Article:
By Benjamin Flowers
Cane farmers of the Belize Sugarcane Farmers Association have passed a resolution instructing that the association withdraw $2.5 million from its FairTrade fund for distribution to canefarmers for Christmas spending.
The motion, which received widespread support from the canefarmers present at Sunday’s meeting, stipulates that the money is to be shared equally between all the farmers.
Directors of the BSCFA say they have some 5,500 members, which works out to about $454 for each canefarmer.
Directors of the Belize Cane farmers Association advised assembled canefarmers at their meeting in Corozal on Sunday, that such a move is against Fair-Trade regulations.
Fair Trade is an organized social movement whose stated goal is to help producers in developing countries achieve better trading conditions to promote sustainability.
Fair Trade advocates the payment of higher prices to exporters, as well as higher social and environmental standards. The motion was approved by the majority of the assembly.
Fair Trade provides financial help to the Belize Cane Farmers, estimated to be several million dollars a year, but the money is to be used strictly for development and improvement of the industry.
BCFA Chairman of the Committee of manage-ment, Ezekiel Cansino, expressed doubts about the wisdom of such a move.
“I am very concerned about that because knowing the standards of Fair-Trade, there might be some repercussions for us.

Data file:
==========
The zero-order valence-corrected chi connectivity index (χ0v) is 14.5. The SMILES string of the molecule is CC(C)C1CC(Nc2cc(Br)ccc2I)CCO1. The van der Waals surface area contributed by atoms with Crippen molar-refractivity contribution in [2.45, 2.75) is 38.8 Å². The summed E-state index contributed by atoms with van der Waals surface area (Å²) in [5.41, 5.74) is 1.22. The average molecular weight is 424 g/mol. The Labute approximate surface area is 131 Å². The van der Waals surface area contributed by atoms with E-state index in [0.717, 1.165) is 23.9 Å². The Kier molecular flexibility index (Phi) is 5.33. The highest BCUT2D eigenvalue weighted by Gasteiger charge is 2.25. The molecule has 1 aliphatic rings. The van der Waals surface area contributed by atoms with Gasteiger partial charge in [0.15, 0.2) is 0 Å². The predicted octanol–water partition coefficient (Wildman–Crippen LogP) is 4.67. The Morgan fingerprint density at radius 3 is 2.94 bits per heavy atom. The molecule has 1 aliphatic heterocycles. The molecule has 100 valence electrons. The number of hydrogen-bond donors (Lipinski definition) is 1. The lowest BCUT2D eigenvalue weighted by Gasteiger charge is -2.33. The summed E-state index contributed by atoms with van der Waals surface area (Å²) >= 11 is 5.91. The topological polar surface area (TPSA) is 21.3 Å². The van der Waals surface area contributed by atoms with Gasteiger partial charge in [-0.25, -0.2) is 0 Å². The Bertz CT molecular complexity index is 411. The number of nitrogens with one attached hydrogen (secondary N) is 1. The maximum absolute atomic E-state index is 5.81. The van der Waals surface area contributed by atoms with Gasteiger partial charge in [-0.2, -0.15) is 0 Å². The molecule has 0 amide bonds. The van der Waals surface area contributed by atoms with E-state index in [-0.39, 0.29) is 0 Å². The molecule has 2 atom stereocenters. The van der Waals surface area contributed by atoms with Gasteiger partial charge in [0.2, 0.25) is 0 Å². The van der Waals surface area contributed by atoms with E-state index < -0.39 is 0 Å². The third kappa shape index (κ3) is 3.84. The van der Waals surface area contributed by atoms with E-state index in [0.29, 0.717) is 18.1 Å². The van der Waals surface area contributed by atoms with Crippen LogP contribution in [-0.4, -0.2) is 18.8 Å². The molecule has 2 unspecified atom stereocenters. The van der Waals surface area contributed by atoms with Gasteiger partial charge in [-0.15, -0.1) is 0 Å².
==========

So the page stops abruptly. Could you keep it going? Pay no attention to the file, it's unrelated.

“But the general assembly voted for that and we will comply”” he conceded, “even though we may have some problems with Fair-Trade.”
BCFA Vice Chairman Alfredo Ortega agreed.
“I believe that we should think for the future rather than only thinking for today,”he said. . .
Ortega emphasized that while he understands the farmers’ desire to have more available income for the Christmas, the mature thing to do is to remain compliant with Fair Trade regulations.
The decision to take the money anyway was reached after canefarmers insisted that they need the money.
The Belize Cane Farmers Association is just coming off a prolonged suspension. Fair Trade cut off its funding after discovering eight major non-compliance issues with the assocation.
An audit by Flo-Cert, the company responsible for Fair Trade certifications, found the Belize Cane Farmers Association was non-compliant in areas such as the use of child labour, lack of transparency, accountability and discrimination.
The Association was only re-instated in November this year, after another Flo-Cert audit found that there had been some improvement in how the Associartion is conducting its affairs.
Industry insiders say the BCFA is almost sure to raise certification issues again as a result of using Fair Trade development money for personal spending.